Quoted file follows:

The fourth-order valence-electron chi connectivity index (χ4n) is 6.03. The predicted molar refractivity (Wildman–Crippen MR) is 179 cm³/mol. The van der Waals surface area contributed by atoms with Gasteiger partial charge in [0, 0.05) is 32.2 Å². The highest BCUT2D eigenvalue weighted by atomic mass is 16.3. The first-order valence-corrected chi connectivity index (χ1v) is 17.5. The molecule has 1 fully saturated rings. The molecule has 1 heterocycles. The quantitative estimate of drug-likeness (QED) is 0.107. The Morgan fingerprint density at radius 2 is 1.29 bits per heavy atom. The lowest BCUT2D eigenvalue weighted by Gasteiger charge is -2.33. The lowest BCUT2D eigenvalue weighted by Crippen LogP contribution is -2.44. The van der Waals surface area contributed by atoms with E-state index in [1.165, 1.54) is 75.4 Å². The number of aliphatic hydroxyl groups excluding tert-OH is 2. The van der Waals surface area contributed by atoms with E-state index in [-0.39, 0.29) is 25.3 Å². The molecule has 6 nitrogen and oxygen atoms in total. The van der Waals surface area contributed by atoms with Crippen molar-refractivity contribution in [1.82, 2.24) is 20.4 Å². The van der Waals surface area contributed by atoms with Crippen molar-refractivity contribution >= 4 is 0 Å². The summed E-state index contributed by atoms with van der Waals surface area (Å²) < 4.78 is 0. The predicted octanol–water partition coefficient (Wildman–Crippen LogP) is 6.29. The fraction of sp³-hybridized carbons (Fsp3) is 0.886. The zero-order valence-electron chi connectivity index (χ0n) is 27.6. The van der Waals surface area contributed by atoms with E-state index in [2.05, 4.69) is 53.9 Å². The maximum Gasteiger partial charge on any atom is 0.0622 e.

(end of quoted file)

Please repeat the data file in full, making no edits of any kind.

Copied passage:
The fourth-order valence-electron chi connectivity index (χ4n) is 6.03. The predicted molar refractivity (Wildman–Crippen MR) is 179 cm³/mol. The van der Waals surface area contributed by atoms with Gasteiger partial charge in [0, 0.05) is 32.2 Å². The highest BCUT2D eigenvalue weighted by atomic mass is 16.3. The first-order valence-corrected chi connectivity index (χ1v) is 17.5. The molecule has 1 fully saturated rings. The molecule has 1 heterocycles. The quantitative estimate of drug-likeness (QED) is 0.107. The Morgan fingerprint density at radius 2 is 1.29 bits per heavy atom. The lowest BCUT2D eigenvalue weighted by Gasteiger charge is -2.33. The lowest BCUT2D eigenvalue weighted by Crippen LogP contribution is -2.44. The van der Waals surface area contributed by atoms with E-state index in [1.165, 1.54) is 75.4 Å². The number of aliphatic hydroxyl groups excluding tert-OH is 2. The van der Waals surface area contributed by atoms with E-state index in [-0.39, 0.29) is 25.3 Å². The molecule has 6 nitrogen and oxygen atoms in total. The van der Waals surface area contributed by atoms with Crippen molar-refractivity contribution in [1.82, 2.24) is 20.4 Å². The van der Waals surface area contributed by atoms with Crippen molar-refractivity contribution >= 4 is 0 Å². The summed E-state index contributed by atoms with van der Waals surface area (Å²) < 4.78 is 0. The predicted octanol–water partition coefficient (Wildman–Crippen LogP) is 6.29. The fraction of sp³-hybridized carbons (Fsp3) is 0.886. The zero-order valence-electron chi connectivity index (χ0n) is 27.6. The van der Waals surface area contributed by atoms with E-state index in [2.05, 4.69) is 53.9 Å². The maximum Gasteiger partial charge on any atom is 0.0622 e.